England wicket-keeper Matt Prior struck an outstanding innings of 82 to put the tourists in a strong position after day two of the Second Test against New Zealand.
Prior once again showed his class, his knock having the effect of leaving the Kiwis in a state combining exhaustion and frustration in equal measure. They were then reduced to 66-3 by the close, trailing England by 399.
Stuart Broad, who has struggled for months through injury and poor form, took two wickets in two balls to secure England a clear advantage. He had Hamish Rutherford caught at slip off an ambitious drive and then bowled Ross Taylor with a searing delivery which burst through the batsman’s tentative defence.
Jimmy Anderson made the initial breakthrough by having Peter Fulton caught at slip, also essaying a drive, and if New Zealand were not in disarray their deficit left them with an enormous task. They had been kept for 146.5 overs in the field following the 170 overs they had to endure in England’s second innings in Dundedin four days earlier.
But make no mistake, it was Prior, in many ways the most invaluable and under-rated member of this England team, who set up this scenario. When he came to the crease, England were 325 for 5 and chugging diffidently along at 2.8 runs an over.
Prior injected an immediate note of adventure, busy and business-like, invariably ready to counter-attack. The run rate during his innings rose to almost five an over.
England continued to lose wickets as the pitch, in a virtually comatose state on the first day much to New Zealand’s surprise and annoyance, seemed to stir to life. But Prior’s stylish intervention kept the scoreboard ticking merrily along as he cut and drove with gusto.
Twice he thumped Neil Wagner, the Kiwi left arm swing bowler back over his head for six. Given his recent elevation in status, it might be described as a vice-captain’s innings.
This was almost totally at odds with the manner in which England had approached their work until then. Kevin Pietersen’s 73, for instance, was hesitant and rarely fluent. Prior took a mere 99 balls over his innings, struck 10 fours and two sixes and assessed perfectly the state of the match and what needed to be done.
Prior is in his 64 Test match for England and deserves to be spoken of at least in the same sentence as such illustrious predecessors as Les Ames, Alan Knott and Alec Stewart, men who all kept wicket adroitly and were essential components of the side’s batting order.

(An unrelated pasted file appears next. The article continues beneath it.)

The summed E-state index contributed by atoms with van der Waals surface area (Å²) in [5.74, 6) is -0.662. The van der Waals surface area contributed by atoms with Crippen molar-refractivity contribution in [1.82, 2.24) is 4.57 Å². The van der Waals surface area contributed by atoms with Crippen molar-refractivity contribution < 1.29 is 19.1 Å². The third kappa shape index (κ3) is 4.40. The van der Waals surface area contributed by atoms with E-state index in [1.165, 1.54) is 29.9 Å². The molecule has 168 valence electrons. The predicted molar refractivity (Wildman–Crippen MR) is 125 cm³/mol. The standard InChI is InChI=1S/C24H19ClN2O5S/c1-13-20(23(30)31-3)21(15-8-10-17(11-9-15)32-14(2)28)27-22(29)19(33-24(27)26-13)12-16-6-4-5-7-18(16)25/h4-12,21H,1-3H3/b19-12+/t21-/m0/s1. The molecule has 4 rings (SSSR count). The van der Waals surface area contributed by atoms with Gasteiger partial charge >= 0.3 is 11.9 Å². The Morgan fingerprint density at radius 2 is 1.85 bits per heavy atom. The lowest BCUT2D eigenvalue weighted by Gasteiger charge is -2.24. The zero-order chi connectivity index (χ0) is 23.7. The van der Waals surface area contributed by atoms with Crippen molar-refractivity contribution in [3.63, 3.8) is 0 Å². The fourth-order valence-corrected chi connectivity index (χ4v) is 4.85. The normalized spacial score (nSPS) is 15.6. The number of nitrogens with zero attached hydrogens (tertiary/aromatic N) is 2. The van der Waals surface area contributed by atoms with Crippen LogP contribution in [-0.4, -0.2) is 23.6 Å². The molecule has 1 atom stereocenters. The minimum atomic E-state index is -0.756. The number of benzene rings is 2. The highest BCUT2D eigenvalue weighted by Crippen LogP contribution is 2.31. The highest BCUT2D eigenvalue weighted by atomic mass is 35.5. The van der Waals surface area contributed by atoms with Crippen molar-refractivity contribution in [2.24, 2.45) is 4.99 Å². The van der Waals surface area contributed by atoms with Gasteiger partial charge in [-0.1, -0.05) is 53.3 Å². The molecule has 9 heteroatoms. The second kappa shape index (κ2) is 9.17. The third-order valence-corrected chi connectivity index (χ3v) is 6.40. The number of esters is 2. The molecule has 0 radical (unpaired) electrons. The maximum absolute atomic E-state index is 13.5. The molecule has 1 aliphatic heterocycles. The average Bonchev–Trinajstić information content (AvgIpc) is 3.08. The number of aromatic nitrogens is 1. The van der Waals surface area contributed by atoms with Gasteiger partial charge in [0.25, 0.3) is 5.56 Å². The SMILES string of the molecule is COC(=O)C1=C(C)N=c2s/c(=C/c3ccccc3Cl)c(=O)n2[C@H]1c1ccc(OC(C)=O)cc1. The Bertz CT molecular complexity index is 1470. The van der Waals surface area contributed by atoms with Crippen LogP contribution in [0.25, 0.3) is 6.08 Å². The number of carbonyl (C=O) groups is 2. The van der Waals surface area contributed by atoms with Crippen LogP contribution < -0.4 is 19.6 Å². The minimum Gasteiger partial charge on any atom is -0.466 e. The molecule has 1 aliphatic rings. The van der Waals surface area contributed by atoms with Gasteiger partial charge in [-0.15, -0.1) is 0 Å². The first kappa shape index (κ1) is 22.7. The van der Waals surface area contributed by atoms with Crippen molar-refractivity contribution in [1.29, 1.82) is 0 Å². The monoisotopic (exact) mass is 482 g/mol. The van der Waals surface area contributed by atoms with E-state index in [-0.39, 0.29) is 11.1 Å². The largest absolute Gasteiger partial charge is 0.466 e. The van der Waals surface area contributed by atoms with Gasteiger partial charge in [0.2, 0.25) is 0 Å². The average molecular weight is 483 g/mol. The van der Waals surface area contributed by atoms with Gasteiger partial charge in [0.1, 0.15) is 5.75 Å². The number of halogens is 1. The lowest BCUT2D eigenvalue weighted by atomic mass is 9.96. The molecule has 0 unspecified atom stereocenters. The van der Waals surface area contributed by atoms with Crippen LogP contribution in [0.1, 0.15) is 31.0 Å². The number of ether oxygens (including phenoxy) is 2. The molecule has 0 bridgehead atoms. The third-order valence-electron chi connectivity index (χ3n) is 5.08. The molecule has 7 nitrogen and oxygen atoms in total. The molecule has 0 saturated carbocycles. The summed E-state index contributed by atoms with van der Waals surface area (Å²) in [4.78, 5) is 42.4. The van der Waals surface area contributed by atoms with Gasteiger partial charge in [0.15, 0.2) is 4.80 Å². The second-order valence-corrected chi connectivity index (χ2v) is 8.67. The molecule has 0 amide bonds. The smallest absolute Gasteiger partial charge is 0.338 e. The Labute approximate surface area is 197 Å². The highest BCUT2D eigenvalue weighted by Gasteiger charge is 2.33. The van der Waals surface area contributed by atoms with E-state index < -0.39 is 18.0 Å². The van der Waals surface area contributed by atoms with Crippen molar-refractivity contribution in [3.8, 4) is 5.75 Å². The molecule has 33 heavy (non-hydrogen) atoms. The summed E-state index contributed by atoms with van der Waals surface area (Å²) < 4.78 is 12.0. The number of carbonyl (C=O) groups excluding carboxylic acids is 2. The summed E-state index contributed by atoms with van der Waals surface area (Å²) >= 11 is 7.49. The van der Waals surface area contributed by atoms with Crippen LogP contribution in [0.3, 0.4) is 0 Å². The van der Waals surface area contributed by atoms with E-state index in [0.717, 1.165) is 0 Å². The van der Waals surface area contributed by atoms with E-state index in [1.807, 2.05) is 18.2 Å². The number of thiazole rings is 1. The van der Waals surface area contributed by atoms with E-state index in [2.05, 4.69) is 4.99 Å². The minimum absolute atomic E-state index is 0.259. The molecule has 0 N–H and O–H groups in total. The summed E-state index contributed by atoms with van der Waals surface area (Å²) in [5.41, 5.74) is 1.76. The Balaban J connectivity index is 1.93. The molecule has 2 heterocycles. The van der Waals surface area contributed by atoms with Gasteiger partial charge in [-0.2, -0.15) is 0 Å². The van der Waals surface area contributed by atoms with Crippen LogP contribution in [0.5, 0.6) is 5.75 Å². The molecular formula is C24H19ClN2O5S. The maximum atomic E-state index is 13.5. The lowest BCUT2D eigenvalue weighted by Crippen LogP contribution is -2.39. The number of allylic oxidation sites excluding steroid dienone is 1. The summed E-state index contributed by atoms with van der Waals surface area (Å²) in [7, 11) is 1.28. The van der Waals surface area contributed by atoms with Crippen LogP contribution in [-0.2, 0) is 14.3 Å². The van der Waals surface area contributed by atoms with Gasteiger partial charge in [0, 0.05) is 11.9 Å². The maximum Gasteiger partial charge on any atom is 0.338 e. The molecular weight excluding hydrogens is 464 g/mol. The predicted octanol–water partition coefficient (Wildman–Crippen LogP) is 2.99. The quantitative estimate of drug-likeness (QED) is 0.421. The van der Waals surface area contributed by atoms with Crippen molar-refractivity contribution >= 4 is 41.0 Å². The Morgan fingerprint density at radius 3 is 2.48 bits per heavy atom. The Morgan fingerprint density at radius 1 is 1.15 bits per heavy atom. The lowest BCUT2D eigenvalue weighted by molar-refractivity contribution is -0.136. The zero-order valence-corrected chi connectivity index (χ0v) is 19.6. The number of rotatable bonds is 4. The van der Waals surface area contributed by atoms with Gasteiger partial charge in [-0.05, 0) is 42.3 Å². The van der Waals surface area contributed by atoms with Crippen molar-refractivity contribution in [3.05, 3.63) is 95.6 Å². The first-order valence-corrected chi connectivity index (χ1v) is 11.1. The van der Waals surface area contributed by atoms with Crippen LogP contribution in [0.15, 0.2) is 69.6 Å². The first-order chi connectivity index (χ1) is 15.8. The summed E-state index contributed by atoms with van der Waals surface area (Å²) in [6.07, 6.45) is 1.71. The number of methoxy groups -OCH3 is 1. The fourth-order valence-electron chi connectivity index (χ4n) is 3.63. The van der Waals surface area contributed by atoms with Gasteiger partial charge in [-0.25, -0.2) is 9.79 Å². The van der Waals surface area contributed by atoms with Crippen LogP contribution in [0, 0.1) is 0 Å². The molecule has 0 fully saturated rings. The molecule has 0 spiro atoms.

This was Prior’s sixth 50 in his last 14 innings for England, matches incidentally in which byes have contributed barely 1pc of the opponents’ runs, which is right up there with all England’s best. He now has the best batting average of all wicketkeepers who have played more than 10 Test innings for the country, overtaking Ames’ figure of 43.40 and evidently has scope to advance.
Until Prior’s timely arrival, the second day at Basin Reserve had conspired against England from the moment Jonathan Trott’s vigil was ended to his first ball of the morning. Trott pushed at a ball from Trent Boult, which he might have left alone half an hour later, and feathered it behind.
A period of consolidation ended a little messily when Ian Bell, presumably deciding it was time to throw off the shackles, failed to meet at its pitch a ball from the left-arm spinner Bruce Martin and sent a swirling catch to mid-off.
Joe Root was also dismissed by Martin, chasing a wide one outside off stump. Root, who could do no wrong in his international career until a week ago, is beginning to find what a hard game it is, his scores in this series now being 4, 0 and 10.
Martin had already caused a heart flutter or two for Pietersen, whose credit rating against left arm spin long ago lost its AAA status according to all the reputable agencies. But having been dropped at 40, when he top edged a hook which wicketekeeper BJ Watling could not cling on to above his head, Pietersen battled his way to his first half century of the tour.
Pietersen’s oddly dogged stay ended when he fell into the same trap as Bell and was also caught high at mid-off. Broad was toppled by a swinging, bouncing ball from Trent Boult which he did well to lay bat on.
By now, Prior needed some durable company and found it in the nightwatchman hero of the First Test, Steve Finn. Doubtless inspired by the Dunedin Blockade, Finn played delightfully at times, the firm forward defensive allied to some handsome cover drives and a late order batsman’s heaves. The pair put on a crucial 83 for the eighth wicket in even time.
Prior was in sight of a richly deserved seventh Test century – only Ames with eight hundreds has more as keeper while Stewart made six - when his bold reverse hit was held at backward point. The debate about his precise place in the pantheon will endure but today he was special indeed.